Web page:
Increased feed cost reduces livestock enterprise profitability in 2012
Once again listed costs showed an upward trend from the previous year. It is no secret that the increased values of feedstuffs had a dramatic effect on livestock profitability in 2012. This information is based on the enterprise analysis from the farmers and ranchers enrolled in the SD Center for Farm/Ranch Business Management Program, administered from the Mitchell Technical Institute, according to FBM instructor Will Walter.
The cow calf enterprise indicated a loss of $27.05/cow in 2012 compared to a profit of $88.34/cow in 2011. The total cost to maintain a cow, in the average herd, was $740/cow vs. $604/cow in 2011. The beef backgrounding enterprises were profitable in 2012 with a net return on average of $16.66/cwt. of beef produced compared to a profit of $44.29/cwt. in 2011. Beef finishing average net return was $5.90/cwt. in 2012 compared to a profit of $18.49/cwt. in 2011. Of note is the substantial difference we see between the high return and low return herds in all the enterprises. This makes it imperative to be aware of your own costs when making management decisions. Most cowherds were able to maintain their inventory, but will need more abundant and thus less expensive feed sources and a sustained market price for profit potential in 2013. stated Walter.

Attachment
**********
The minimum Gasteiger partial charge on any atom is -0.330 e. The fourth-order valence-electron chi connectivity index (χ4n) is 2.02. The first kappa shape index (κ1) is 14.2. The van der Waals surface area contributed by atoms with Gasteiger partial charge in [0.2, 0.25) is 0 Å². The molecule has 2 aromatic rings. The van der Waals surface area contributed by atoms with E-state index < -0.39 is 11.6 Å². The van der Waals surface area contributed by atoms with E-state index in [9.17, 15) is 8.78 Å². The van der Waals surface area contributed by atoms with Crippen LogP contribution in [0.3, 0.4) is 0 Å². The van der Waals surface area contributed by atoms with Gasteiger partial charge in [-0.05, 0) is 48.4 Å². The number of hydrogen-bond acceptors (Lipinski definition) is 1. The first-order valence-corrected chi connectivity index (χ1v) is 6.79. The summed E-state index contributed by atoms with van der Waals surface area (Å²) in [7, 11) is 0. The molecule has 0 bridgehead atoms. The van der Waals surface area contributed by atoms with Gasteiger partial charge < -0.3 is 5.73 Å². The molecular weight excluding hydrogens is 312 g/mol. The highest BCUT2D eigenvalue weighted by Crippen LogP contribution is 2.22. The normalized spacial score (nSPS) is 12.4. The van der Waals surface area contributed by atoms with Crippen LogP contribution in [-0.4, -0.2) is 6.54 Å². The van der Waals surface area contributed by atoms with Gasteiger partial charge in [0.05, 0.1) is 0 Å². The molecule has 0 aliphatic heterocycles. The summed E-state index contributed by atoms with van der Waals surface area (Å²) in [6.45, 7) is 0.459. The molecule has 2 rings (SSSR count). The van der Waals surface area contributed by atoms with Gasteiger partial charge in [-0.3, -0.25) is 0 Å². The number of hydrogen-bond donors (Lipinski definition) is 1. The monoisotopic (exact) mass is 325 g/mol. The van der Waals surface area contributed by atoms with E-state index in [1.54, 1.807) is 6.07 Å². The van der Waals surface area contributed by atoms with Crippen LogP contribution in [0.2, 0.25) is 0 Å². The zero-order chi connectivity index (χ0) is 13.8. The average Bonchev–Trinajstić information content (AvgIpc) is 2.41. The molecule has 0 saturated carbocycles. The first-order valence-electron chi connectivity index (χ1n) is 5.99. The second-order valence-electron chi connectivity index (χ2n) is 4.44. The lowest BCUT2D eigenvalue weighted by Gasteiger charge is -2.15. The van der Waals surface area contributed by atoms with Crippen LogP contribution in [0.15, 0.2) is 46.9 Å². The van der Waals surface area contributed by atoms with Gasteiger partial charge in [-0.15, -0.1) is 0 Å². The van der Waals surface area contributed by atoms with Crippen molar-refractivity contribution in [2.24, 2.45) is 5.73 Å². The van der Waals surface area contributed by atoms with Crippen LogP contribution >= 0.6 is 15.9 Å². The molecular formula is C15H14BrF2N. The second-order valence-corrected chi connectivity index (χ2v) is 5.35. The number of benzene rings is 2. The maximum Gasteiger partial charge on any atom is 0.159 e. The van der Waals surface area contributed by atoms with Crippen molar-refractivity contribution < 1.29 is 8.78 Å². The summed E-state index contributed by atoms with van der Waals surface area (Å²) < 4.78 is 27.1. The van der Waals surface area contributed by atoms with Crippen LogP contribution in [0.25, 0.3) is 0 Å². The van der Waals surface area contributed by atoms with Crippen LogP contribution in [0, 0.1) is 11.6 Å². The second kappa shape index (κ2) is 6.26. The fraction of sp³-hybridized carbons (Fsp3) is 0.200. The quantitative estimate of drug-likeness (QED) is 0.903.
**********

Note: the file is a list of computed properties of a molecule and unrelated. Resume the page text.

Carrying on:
The average hog finishing enterprise showed a slight profit of $1.71/cwt. of pork produced in 2012 compared to $9.27/cwt. profit in 2011. The reflection of higher feed prices is evident here, as prices received between the years were similar: $63.21 in 2012, $62.87 in 2011.
The average dairy herd in the program showed a loss of $398/cow in 2012 as the average price of milk sold declined to $17.73/cwt. from $20.16 in 2011. The total expense per cow in 2012 was $3288, whereas 2011’s total expense/cow was $3059. The cost to produce 100 pounds of milk in 2012 was $19.35 compared to $15.30 in 2011. A decrease in production was reflected in the total cost/cwt.
The major factors that affect the profitability in the livestock enterprises are death loss, feed costs and purchase/selling price. Good management of your livestock enterprises will increase your chances of profitability.
The Farm/Ranch Business Management Program is offered to farmers and ranchers in South Dakota through Mitchell Technical Institute. The purpose of the program is to assist farm and ranch operators in upgrading their management skills. The program is now available to producers across the state in 2013.